Friday, October 17, 2003

View from N. Ky. hills entices home buyers



Pat Crowley

BELLEVUE - The sweeping view from the top of Van Voast Avenue in this Campbell County river city is stunning.

On a crisp fall morning the Ohio River valley looks like a painting crowded with the colorful images of the Cincinnati skyline, the downtowns of Covington and Newport, the historic homes of Bellevue, the Mount Adams hillside, The Purple People Bridge and the Yellow Big Mac span.

"It's the best view of the river and downtown Cincinnati in this area," boasts Bellevue City Councilman Tom Ratterman as he gives a tour of the area.

Ratterman's opinion is certainly open to debate. The Kentucky and Ohio hills provide plenty of vantage points for great views.

But there's no argument that developers are flocking to the vistas of Northern Kentucky to build pricey homes.

Edgewood-based Ashley Development paid $425,000 for the Van Voast Avenue property in Bellevue and is now beginning to prepare the site for construction of seven homes that will start at around $600,000.

"The views are phenomenal from Bellevue, and that's what buyers are looking for," said Ashley owner John Yeager. He built two years ago on a hillside in Newport and was amazed about how much interest he received from Ohio residents.

"We build a subdivision in Edgewood or elsewhere in Northern Kentucky and you don't get a heavy interest from Ohio buyers," Yeager said. "We do something in Northern Kentucky with a view and the Ohio people flock to you because they can get a great house for a lot less money on this side of the river. In fact, it was an Ohio couple that told me about Bellevue."

Yeager said city officials, including City Administrator Don Martin, "went out of their way" to make his project happen. "You don't get that in most other places," Yeager said.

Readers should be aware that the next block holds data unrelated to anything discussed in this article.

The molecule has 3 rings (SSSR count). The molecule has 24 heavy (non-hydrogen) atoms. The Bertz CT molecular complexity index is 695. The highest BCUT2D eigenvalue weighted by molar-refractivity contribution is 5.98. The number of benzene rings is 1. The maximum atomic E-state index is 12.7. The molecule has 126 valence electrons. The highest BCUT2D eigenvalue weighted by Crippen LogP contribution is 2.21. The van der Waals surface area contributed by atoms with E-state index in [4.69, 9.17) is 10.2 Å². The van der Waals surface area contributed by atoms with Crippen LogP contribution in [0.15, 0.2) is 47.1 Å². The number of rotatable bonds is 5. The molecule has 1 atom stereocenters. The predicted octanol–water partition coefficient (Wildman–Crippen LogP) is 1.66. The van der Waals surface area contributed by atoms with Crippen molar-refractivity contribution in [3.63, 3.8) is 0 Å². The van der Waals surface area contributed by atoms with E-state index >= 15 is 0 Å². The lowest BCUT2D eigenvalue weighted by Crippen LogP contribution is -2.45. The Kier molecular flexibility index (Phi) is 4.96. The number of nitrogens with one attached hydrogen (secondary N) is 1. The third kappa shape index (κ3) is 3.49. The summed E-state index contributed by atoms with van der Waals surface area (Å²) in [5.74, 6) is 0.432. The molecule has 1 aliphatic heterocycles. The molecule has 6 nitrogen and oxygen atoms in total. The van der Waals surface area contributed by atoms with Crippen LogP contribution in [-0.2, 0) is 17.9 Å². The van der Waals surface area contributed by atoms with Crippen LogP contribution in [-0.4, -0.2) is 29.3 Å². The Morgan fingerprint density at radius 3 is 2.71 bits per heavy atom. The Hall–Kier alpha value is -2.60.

A real hot spot for new homes is Wiedemann Hill, which rises above Interstate 471. Homes are selling for as much as $1 million. The houses are stunning, but the view is helping developers get top dollar.

Fourteen custom-built homes have already been constructed. Six will be featured in the upcoming CitiFest home show set for Oct. 18 to Nov. 2. And more houses are on the way for the enclave.

Dale McPherson of Signature Homes in Florence plans to develop another 12 pricey homes around the Wiedemann Mansion on Park Avenue. The project has been selected for CitiFest 2004. All 12 lots have a view.

The gated community will feature period homes designed to resemble houses built between 1890 and 1925.

"There are lot of places to buy upscale homes in this area," said real estate broker Terry Rasche, who is helping market the project. "But you can't get these kinds of views five minutes from downtown."

Rasche has a knack for spotting real estate trends. He began steering investors and buyers to Newport's Mansion Hill in the mid- to late 1980s when homes were going for $30,000 to $40,000.

"Now some of them are going for $300,000 to $400,000," he said.

He also was one of the first brokers to realize the true potential of Newport's hillsides and Bellevue's historic homes.

Rasche is now pushing a piece of property in another river city, Dayton, that is home to Belmont Fishing Lake. The owner wants to sell the 13-acre site at the end of Maple Avenue that is 10 minutes from downtown. But the property is so secluded and lush with trees it feels like 10 hours.

"A developer could come in, buy the land (which lists for $349,000), close the lake to the public and build seven or so homes that sit on a lake," Rasche said. "This city is willing to work with developers and builders. The development and interest is moving east along the river. Dayton could be the next hot spot."

Email pcrowley@enquirer.com




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